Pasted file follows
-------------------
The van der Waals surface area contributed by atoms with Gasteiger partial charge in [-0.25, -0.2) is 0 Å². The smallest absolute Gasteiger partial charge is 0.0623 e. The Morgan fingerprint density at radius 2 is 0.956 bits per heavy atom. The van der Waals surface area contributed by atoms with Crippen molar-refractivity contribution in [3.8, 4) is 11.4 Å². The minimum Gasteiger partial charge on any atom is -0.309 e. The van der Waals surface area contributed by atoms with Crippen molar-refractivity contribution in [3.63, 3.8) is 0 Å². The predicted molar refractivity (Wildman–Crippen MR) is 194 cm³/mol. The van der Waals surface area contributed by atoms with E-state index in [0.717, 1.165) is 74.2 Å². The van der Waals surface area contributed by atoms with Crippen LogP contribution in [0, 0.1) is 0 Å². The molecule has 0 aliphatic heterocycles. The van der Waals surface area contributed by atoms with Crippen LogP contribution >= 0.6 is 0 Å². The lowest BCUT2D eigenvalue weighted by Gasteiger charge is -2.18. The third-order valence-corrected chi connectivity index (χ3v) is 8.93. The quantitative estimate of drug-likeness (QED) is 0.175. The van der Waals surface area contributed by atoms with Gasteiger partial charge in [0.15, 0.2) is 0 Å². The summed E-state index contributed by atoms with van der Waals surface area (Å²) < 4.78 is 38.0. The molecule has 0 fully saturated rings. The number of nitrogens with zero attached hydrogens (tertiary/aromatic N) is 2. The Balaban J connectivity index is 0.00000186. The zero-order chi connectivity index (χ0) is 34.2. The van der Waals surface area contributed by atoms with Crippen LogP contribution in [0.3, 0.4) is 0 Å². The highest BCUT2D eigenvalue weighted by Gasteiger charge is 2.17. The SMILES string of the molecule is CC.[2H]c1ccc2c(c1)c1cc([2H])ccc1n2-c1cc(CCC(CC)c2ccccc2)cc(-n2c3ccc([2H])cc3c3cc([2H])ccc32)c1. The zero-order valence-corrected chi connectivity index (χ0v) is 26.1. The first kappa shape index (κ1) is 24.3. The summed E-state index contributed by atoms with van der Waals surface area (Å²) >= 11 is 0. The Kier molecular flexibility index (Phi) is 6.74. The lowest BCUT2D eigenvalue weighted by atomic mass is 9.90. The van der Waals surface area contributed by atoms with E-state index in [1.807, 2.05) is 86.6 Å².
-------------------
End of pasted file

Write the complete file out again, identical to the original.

The van der Waals surface area contributed by atoms with Gasteiger partial charge in [-0.25, -0.2) is 0 Å². The smallest absolute Gasteiger partial charge is 0.0623 e. The Morgan fingerprint density at radius 2 is 0.956 bits per heavy atom. The van der Waals surface area contributed by atoms with Crippen molar-refractivity contribution in [3.8, 4) is 11.4 Å². The minimum Gasteiger partial charge on any atom is -0.309 e. The van der Waals surface area contributed by atoms with Crippen molar-refractivity contribution in [3.63, 3.8) is 0 Å². The predicted molar refractivity (Wildman–Crippen MR) is 194 cm³/mol. The van der Waals surface area contributed by atoms with E-state index in [0.717, 1.165) is 74.2 Å². The van der Waals surface area contributed by atoms with Crippen LogP contribution in [0, 0.1) is 0 Å². The molecule has 0 aliphatic heterocycles. The van der Waals surface area contributed by atoms with Crippen LogP contribution >= 0.6 is 0 Å². The lowest BCUT2D eigenvalue weighted by Gasteiger charge is -2.18. The third-order valence-corrected chi connectivity index (χ3v) is 8.93. The quantitative estimate of drug-likeness (QED) is 0.175. The van der Waals surface area contributed by atoms with Gasteiger partial charge in [0.15, 0.2) is 0 Å². The summed E-state index contributed by atoms with van der Waals surface area (Å²) < 4.78 is 38.0. The molecule has 0 fully saturated rings. The number of nitrogens with zero attached hydrogens (tertiary/aromatic N) is 2. The Balaban J connectivity index is 0.00000186. The zero-order chi connectivity index (χ0) is 34.2. The van der Waals surface area contributed by atoms with Crippen LogP contribution in [0.3, 0.4) is 0 Å². The highest BCUT2D eigenvalue weighted by Gasteiger charge is 2.17. The SMILES string of the molecule is CC.[2H]c1ccc2c(c1)c1cc([2H])ccc1n2-c1cc(CCC(CC)c2ccccc2)cc(-n2c3ccc([2H])cc3c3cc([2H])ccc32)c1. The zero-order valence-corrected chi connectivity index (χ0v) is 26.1. The first kappa shape index (κ1) is 24.3. The summed E-state index contributed by atoms with van der Waals surface area (Å²) >= 11 is 0. The Kier molecular flexibility index (Phi) is 6.74. The lowest BCUT2D eigenvalue weighted by atomic mass is 9.90. The van der Waals surface area contributed by atoms with E-state index in [1.807, 2.05) is 86.6 Å².